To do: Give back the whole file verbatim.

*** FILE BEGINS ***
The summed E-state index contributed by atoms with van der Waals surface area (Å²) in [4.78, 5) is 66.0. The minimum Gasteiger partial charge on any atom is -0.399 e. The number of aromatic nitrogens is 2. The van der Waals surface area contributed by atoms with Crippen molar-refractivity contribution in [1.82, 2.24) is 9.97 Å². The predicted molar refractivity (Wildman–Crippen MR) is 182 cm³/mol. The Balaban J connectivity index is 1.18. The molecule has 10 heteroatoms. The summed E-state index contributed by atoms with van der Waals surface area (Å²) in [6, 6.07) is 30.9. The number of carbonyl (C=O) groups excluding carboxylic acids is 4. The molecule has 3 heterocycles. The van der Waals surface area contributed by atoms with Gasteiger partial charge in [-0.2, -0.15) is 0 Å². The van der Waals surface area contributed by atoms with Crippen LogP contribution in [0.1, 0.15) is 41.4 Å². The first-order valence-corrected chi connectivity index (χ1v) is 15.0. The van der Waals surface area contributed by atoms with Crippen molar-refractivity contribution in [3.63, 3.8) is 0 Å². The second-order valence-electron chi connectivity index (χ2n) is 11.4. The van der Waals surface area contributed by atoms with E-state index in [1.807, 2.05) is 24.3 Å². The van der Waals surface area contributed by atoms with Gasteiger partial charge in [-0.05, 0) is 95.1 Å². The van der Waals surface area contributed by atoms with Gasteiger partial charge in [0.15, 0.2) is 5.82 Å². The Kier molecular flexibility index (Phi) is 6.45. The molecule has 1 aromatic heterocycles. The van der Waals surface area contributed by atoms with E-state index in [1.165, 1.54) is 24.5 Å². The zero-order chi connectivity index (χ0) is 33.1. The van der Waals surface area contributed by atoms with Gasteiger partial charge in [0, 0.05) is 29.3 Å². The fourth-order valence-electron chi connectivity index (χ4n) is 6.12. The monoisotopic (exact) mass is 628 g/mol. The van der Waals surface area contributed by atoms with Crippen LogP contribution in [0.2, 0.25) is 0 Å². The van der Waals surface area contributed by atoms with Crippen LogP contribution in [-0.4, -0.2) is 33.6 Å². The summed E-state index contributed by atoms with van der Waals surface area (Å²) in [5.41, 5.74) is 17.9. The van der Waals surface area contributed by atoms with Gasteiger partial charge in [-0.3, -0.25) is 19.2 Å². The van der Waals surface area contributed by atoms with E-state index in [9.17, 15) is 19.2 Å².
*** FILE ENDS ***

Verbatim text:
The summed E-state index contributed by atoms with van der Waals surface area (Å²) in [4.78, 5) is 66.0. The minimum Gasteiger partial charge on any atom is -0.399 e. The number of aromatic nitrogens is 2. The van der Waals surface area contributed by atoms with Crippen molar-refractivity contribution in [1.82, 2.24) is 9.97 Å². The predicted molar refractivity (Wildman–Crippen MR) is 182 cm³/mol. The Balaban J connectivity index is 1.18. The molecule has 10 heteroatoms. The summed E-state index contributed by atoms with van der Waals surface area (Å²) in [6, 6.07) is 30.9. The number of carbonyl (C=O) groups excluding carboxylic acids is 4. The molecule has 3 heterocycles. The van der Waals surface area contributed by atoms with Gasteiger partial charge in [-0.2, -0.15) is 0 Å². The van der Waals surface area contributed by atoms with Crippen LogP contribution in [0.1, 0.15) is 41.4 Å². The first-order valence-corrected chi connectivity index (χ1v) is 15.0. The van der Waals surface area contributed by atoms with Crippen molar-refractivity contribution in [3.63, 3.8) is 0 Å². The second-order valence-electron chi connectivity index (χ2n) is 11.4. The van der Waals surface area contributed by atoms with E-state index in [1.807, 2.05) is 24.3 Å². The van der Waals surface area contributed by atoms with Gasteiger partial charge in [-0.05, 0) is 95.1 Å². The van der Waals surface area contributed by atoms with Gasteiger partial charge in [0.15, 0.2) is 5.82 Å². The Kier molecular flexibility index (Phi) is 6.45. The molecule has 1 aromatic heterocycles. The van der Waals surface area contributed by atoms with E-state index in [1.165, 1.54) is 24.5 Å². The zero-order chi connectivity index (χ0) is 33.1. The van der Waals surface area contributed by atoms with Gasteiger partial charge in [0, 0.05) is 29.3 Å². The fourth-order valence-electron chi connectivity index (χ4n) is 6.12. The monoisotopic (exact) mass is 628 g/mol. The van der Waals surface area contributed by atoms with Crippen LogP contribution in [0.2, 0.25) is 0 Å². The van der Waals surface area contributed by atoms with Crippen LogP contribution in [-0.4, -0.2) is 33.6 Å². The summed E-state index contributed by atoms with van der Waals surface area (Å²) in [5.41, 5.74) is 17.9. The van der Waals surface area contributed by atoms with Gasteiger partial charge in [-0.3, -0.25) is 19.2 Å². The van der Waals surface area contributed by atoms with E-state index in [9.17, 15) is 19.2 Å².